Photographic Light-Box On The Cheap

 You can get much better results when photographing models, even with a relatively mediocre camera, if you can control the lighting, and a light-box is an easy way to do that.

You can buy fancy light-boxes complete with adjustable lighting and everything, but they aren't cheap. There are ways that are much easier on the wallet.

I made this light-box from a cheap plastic storage bin, some white posterboard, and a couple of cheap clip-on lights. A cardboard box would do almost as well for the shell, but the strength of the plastic box means that if need be I can clamp lights to its edges.

You will notice that neither of the lamps is actually directed at the model — that's because I usually want a very diffuse light illuminating the scene, so the lamps are directed at the reflective arch of cardboard over the top. If some direct light is desired, it's a simple matter to add another lamp clipped to the top front edge of the box.

The piece of cardboard I used for the top arch isn't long enough to go over the whole span from bottom to bottom, and I'll probably fill those empty gaps with additional pieces of card. It doesn't matter if the join isn't seamless, as it will never be seen in a photograph.

I suppose it might do the job if I just painted the whole of the inside of the box white, but I prefer a smoother arch as it creates a slightly more diffuse light, being reflected from many more angles than just the four of a flat top, sides and back. I may well paint the cardboard liner though, as the posterboard has a very slightly blue cast. I believe it's possible to get a very highly reflective pearlescent white paint, intended for painting walls for home-cinema projection, and if I can find some (and it's not too dear) I'll give that a go.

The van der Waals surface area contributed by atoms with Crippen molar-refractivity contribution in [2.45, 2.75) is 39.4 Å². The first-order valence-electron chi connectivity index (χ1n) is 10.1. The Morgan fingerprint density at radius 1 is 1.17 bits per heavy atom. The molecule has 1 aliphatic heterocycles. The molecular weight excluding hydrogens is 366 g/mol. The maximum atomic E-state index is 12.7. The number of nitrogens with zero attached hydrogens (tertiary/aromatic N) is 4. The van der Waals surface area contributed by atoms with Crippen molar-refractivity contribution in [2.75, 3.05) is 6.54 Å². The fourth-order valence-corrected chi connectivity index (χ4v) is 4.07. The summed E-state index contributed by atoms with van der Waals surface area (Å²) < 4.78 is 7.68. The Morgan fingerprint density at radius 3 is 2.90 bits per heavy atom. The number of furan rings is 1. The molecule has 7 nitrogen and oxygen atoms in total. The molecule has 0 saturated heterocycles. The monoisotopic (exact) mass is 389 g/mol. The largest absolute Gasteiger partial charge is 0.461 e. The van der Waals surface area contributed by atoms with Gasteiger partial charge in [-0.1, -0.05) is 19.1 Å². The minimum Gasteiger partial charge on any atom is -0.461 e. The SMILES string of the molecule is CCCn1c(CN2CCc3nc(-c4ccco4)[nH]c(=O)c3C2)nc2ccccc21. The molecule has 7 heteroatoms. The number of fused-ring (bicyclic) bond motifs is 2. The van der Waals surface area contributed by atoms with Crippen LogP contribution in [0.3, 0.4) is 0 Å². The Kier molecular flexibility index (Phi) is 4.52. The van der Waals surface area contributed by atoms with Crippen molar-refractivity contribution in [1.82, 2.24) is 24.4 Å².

The subject — an Airfix 1/48 Hurricane Mk.I
The light-box in action with two lights

This is a carved wood Garuda I found in an antique shop and picked up on the cheap, due to it having a large crack in its base which I didn't care about at all. I've photographed it against a piece of coloured card, but otherwise I haven't changed the setup as shown above at all.

Reaper Bones Ice Worm
These two scenes have been exposed and post-processed with the aid of a very simple little white-grey-black card. Photoshop allows you to eyedropper-select the tones to be treated as white or black within the the scene, and if you have elements in the image that you know are pure white and/or pure black, this automated levelling can be very handy.

Battlefront 15mm British (North Africa)
Cards like this are available from photographic supplies vendors, but they're ridiculously expensive, and I don't need that degree of accuracy. I just mixed the grey until it was a close enough match to the medium grey on a scanner calibration card I got with my scanner some years ago.

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